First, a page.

I was making a presentation to my Japanese boss. At the end of my presentation, my boss said “そうですねSoo desu ne”.

I thought he agreed to my proposal but then he said “じゃ、もう一度(いちど)考(かんが)えて見(み)ますJa, moo ichido kangaete mimasu” (let’s think about it).

Isn’t “soo desu ne” agreeing to what a person has said?


Answer by Professional Japanese Teacher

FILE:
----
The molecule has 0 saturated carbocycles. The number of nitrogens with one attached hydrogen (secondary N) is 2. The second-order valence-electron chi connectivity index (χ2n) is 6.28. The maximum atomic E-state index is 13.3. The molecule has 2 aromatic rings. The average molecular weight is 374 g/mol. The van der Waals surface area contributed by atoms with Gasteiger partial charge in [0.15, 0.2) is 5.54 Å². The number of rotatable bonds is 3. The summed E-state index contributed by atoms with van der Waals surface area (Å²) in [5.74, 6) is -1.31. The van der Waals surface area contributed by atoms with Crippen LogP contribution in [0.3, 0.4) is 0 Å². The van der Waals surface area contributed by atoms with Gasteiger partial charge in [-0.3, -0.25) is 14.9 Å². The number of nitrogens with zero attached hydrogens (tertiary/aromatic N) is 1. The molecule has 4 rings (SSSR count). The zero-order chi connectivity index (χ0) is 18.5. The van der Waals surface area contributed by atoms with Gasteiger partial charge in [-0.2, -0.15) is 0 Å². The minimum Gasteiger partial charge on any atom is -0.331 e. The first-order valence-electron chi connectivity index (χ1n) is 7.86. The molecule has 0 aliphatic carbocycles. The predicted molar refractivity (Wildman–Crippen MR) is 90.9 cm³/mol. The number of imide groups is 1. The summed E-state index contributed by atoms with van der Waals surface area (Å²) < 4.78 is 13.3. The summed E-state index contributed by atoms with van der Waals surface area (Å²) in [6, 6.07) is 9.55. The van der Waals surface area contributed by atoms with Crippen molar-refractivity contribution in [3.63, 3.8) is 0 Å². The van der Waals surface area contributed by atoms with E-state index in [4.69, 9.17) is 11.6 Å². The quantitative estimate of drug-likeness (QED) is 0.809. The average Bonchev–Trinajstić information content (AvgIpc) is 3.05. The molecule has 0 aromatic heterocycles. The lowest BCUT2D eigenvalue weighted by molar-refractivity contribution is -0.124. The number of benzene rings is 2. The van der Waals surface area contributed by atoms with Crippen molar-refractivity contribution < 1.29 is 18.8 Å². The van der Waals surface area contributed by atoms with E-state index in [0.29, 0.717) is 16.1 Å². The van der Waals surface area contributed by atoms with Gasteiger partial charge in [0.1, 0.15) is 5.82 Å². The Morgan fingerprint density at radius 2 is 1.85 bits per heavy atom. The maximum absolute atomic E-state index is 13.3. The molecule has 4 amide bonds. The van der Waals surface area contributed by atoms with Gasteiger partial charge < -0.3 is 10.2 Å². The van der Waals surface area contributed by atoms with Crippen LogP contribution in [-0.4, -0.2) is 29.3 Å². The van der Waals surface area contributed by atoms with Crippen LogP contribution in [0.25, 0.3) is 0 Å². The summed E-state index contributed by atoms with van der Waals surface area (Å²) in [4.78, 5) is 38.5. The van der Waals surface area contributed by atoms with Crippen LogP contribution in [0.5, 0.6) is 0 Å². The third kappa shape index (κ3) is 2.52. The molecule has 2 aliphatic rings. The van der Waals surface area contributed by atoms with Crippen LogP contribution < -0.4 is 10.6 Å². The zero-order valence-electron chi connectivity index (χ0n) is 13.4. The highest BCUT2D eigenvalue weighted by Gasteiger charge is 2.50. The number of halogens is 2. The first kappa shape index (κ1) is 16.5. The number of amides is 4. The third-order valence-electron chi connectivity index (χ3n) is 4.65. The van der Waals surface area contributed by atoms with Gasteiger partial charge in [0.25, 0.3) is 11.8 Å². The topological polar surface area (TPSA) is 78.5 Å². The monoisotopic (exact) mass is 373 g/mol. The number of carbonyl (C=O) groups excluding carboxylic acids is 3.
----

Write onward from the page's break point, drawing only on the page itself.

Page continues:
You are right to say that the word “soo desu ne” means agreeing to what you’ve said. However, it is also used to indicate that the listener has understood what you have said. He may or may not agree with you at the end.

In your case, your boss indicated that he understood your proposal but maybe the proposal needs further consideration. If he agrees to what you have suggested, he will give a definite answer such as “じゃ、そうしましょう ja, soo shimashoo” (let’s do it).

Sometimes, Japanese expressions can be a bit ambiguous so you have to listen right to the end before making judgements.